Workhouse and Poor Law Data.

Were your ancestors in the work house?

What Poor Law and workhouse records can you use to add contextural colour to your family history? How can you find out more about the events that shaped our pauper ancestors. How many of your family were in the workhouse?

Related posts:

  1. ‘Lunatics’ and the Poor Law Act 1834 Asylums had been operating in Britain for hundreds of years, the first recorded was the Bethlem Royal Hospital established in the C15th and were run  as private charitable institutions. The whole business was a haphazard affair until the Madhouse Act of 1774 which established licensing and yearly inspections of asylums. 
  2. Using Poor Law Records for Family History Using Poor Records to find all those intriguing connections in your family history.
  3. Workhouse Schools By 1839 almost half of the population of workhouses were made up of children. Some of these children were orphaned but others entered with their parents and although families were split up upon entering the workhouse, if the child was under seven it would probably stay alongside it’s mother.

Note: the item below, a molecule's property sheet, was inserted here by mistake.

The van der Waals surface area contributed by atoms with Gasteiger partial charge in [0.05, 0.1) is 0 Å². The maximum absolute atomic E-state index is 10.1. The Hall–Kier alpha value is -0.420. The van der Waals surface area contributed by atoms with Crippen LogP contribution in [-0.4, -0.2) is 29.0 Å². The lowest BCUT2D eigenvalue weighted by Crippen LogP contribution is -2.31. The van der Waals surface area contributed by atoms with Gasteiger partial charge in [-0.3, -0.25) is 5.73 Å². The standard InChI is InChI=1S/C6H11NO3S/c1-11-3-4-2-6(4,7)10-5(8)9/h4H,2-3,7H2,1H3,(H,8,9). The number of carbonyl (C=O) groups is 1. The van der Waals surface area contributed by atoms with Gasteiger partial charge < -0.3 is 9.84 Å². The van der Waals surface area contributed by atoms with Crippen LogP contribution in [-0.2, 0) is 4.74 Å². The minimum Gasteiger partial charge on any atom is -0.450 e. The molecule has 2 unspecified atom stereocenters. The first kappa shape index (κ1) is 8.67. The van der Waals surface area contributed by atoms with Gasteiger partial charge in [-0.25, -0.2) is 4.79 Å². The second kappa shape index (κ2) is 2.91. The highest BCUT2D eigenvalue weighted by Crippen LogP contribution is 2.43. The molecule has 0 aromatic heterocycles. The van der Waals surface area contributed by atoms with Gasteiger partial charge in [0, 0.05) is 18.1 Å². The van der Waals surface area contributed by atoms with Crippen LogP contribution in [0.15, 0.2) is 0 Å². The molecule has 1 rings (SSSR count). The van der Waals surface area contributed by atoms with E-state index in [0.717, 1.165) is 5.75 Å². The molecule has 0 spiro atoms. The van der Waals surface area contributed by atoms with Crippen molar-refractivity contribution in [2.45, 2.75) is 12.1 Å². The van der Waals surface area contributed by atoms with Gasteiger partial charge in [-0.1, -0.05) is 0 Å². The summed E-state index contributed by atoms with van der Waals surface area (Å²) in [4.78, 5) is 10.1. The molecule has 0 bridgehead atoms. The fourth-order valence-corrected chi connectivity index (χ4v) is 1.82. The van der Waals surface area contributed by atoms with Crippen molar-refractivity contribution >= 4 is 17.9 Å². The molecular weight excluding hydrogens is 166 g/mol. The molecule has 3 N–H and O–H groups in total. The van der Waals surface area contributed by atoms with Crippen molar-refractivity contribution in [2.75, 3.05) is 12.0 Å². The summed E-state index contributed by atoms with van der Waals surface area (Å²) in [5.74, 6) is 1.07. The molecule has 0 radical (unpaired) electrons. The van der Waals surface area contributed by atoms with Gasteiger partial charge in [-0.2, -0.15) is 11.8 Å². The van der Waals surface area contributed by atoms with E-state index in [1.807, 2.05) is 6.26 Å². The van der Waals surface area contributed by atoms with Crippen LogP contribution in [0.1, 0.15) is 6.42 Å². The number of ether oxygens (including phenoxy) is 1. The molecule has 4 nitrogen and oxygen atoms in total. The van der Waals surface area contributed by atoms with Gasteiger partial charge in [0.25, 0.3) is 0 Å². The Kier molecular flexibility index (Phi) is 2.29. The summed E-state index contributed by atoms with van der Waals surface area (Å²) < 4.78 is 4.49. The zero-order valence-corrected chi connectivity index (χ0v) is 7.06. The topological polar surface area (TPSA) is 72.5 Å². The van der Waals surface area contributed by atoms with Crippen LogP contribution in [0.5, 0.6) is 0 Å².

It can be tricky to know where to go to find contextual data for your family history or social history project and sometimes although it is tempting to dip into work already done, there is great satisfaction to be had from joining up the dots yourself. The whole issue about addressing the provision for the poor had been revisited over hundreds of years. During the period of Enlightenment, many of the tenants for how the poor were perceived (not all to the good) were questioned by people such as Jeremy Bentham, Thomas Malthus, Joseph Priestley, Edwin Chadwick and many others. The fortune of those who had no say in what happened to them lay in the hands of many such as these.

Start by reviewing the Poor Laws.

Connect dates with the laws and then you will have a better understanding of which laws may pertain to your ancestor. We have tried to address some of the laws here on Intriguing History. Poor Laws.

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